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Given any matrix $A$ or vector $v$, can you find a matrix $B \neq I$ and also not resembling $I$ (having entries in places other than diagonal) such that $B*A$ and $B*v$ are approximately $A$ and approximately $v$?

For me the answer is should obviously be yes. Also I am aware that $I$ is unique, so the matrix $B$ will never have the same effect as $I$ unless it is equal to $I$ itself.

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  • $\begingroup$ What about just $\begin{bmatrix} 1.0001 & 0 \\ 0 & 1.0001 \end{bmatrix}$ ? $\endgroup$
    – erfink
    Mar 30 '17 at 3:20
  • $\begingroup$ Yes I have thought of this example but I would like the matrix to not resemble $I$. I have edited my post also. $\endgroup$ Mar 30 '17 at 3:20
  • $\begingroup$ Maybe the question is are only diagonal matrices that resemble $I$ able to preserve the "spirit" of any given matrix $A$? $\endgroup$ Mar 30 '17 at 3:22
  • $\begingroup$ I don't see why you think the answer should be yes. I think intuitively, the answer should be no. Especially if there are entries in other places than the trace, then it will have very different effects for different vectors. $\endgroup$
    – Kaynex
    Mar 30 '17 at 3:29
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    $\begingroup$ How about a rotation through a very small angle? $\endgroup$
    – amd
    Mar 30 '17 at 4:47
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$$BA \approx A \implies BA-A \approx 0 \implies (B-I)A \approx 0$$

If this is to hold for any matrix $A$, then we would need that $B-I \approx 0 \implies B \approx I$. What we mean by "$\approx$" would require a precise choice of norms / topology on the space of matrices, but would generally require that $$B= I + \epsilon C$$ where $\epsilon$ is "small" and $C$ is any matrix with entries that aren't "too big." For example, $B= I + 0.001 \begin{bmatrix} 1 & 2 \\ -3 & 4 \end{bmatrix}$. If you place more restrictions on $B$, then it will have to resemble the identity matrix even more closely.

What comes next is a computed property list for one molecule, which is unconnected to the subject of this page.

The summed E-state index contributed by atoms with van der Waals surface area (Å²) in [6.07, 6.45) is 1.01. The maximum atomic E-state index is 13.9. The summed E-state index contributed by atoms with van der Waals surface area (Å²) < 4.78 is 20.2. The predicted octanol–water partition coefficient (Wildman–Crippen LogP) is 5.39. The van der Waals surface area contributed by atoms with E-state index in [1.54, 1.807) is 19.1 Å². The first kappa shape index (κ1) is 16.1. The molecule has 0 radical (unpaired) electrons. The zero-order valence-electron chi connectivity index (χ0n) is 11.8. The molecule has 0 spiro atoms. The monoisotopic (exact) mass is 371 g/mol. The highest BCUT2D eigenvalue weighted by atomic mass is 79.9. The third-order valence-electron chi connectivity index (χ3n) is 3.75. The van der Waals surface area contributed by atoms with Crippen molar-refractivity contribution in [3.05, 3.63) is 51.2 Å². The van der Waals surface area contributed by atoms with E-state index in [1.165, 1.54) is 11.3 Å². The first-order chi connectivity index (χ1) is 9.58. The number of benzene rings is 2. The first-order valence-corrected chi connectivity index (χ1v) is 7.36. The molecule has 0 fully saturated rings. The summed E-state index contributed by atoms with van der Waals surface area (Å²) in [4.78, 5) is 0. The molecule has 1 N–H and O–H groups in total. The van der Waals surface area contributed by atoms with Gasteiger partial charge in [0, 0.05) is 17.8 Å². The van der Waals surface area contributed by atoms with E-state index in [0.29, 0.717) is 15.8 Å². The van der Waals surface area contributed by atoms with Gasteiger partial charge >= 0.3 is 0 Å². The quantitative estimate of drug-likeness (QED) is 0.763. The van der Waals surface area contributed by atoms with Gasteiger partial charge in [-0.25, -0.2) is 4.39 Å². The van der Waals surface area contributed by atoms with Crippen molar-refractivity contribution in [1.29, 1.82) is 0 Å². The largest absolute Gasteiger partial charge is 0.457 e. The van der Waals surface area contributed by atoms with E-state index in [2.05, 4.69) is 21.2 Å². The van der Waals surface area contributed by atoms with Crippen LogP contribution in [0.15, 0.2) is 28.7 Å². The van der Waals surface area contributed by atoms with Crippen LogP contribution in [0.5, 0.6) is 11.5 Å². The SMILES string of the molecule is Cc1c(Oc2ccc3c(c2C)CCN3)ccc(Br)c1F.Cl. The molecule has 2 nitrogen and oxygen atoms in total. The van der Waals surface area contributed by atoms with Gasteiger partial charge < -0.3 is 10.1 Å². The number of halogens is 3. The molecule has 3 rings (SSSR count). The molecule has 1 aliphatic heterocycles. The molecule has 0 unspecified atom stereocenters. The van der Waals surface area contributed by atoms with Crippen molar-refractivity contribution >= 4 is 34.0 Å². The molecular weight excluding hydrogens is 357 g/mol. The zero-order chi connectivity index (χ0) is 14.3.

Edit:

Due to some continued interest in this question, I would like to expound on some of the special properties that the identity matrix has which we might want $B \approx I$ to emulate. As above, we will always require $AB \approx A$ in addition to the considered property. Furthermore, other matrices ($C$, $D$, $P$, $N$, $\dots$) should all be considered matrices with entries that aren't "too big" in addition to other required properties.

  1. $I$ commutes with any square matrix: $AI = A = IA$. In general, two matrices commute ($AB=BA$) if and only if "they respect each other's eigenspaces." If this is to happen for any matrix $A$, then $B= I + \epsilon (d I)$, where $\epsilon$ is "small" and $dI$ is a diagonal matrix with a repeated entry that isn't "too big", e.g., $B= I + 0.001 \begin{bmatrix} 3 & 0 \\ 0 & 3 \end{bmatrix}$. This is because every vector must be an eigenvector for $B$.
  2. If we relax (1.) to need only "approximate commutivity" of $AB \approx BA$, then we can relax back to $B = I + \epsilon C$ where $C$ is any matrix with entries that aren't "too big."
  3. $I$ is a rotation by $0$ degrees in every direction, i.e., the identity matrix preserves the direction of every vector. This would require $B= I + \epsilon (d I)$.
  4. If $B$ is to be "approximately irrotational" and fix lengths, then $B=Q$ where $Q$ is a unitary (orthogonal) matrix such that all (possibly complex) eigenvalues $\lambda_i$ of $Q$ satisfy $| \lambda_i -1 |$ being small and $|\lambda_i| = 1$.
  5. $I$ preserves the row space, column space, null space, and left null space of $A$. This would require $B= I + \epsilon (d I)$.
  6. $I$ is expanding (not strictly contracting): $\| I \vec{v} \| \geq \| \vec{v}\|$ for all $\vec{v}$. This would require $B= I + \epsilon D$ where $D$ has eigenvalues that are all greater than or equal to zero.
  7. $I$ is contracting (not strictly expanding): $\| I \vec{v} \| \leq \| \vec{v} \|$. This would require $B = I + \epsilon D$ where the eigenvalues of $D$ are all less than or equal to zero.

If we look at the singular value decomposition, $I=U \Sigma V^T$ where $U$ and $V$ are rotations (by zero degrees) and $\Sigma$ is a stretching by the singular values $\sigma_1= \sigma_2 = \dots = \sigma_n = 1$. This can give a complete answer to any of the above cases. In general, $B= \tilde{ U} \tilde{\Sigma} \tilde{ V}^T$ where $\tilde{U}$ and $\tilde{V}$ are unitary (orthogonal) matrices that give "small rotations" and $\tilde{\Sigma} = I + \epsilon D$ where $D$ is a diagonal matrix.

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    $\begingroup$ +1 for nicely sidestepping having to ask the OP what "resembles" means. $\endgroup$ Mar 30 '17 at 3:28
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Yes you can, but for non-square matrix cases. The answer: get the hat matrix!

Suppose $X$ is a non-square matrix ($n\times m$) where $n\neq m$, then: $$ Z = X(X'X)^{-1}X'$$ is the hat matrix ($n\times n$), which can be easily shown to have the property: $$ZX=X$$

Note if $X$ is square, $Z$ is the identity matrix.

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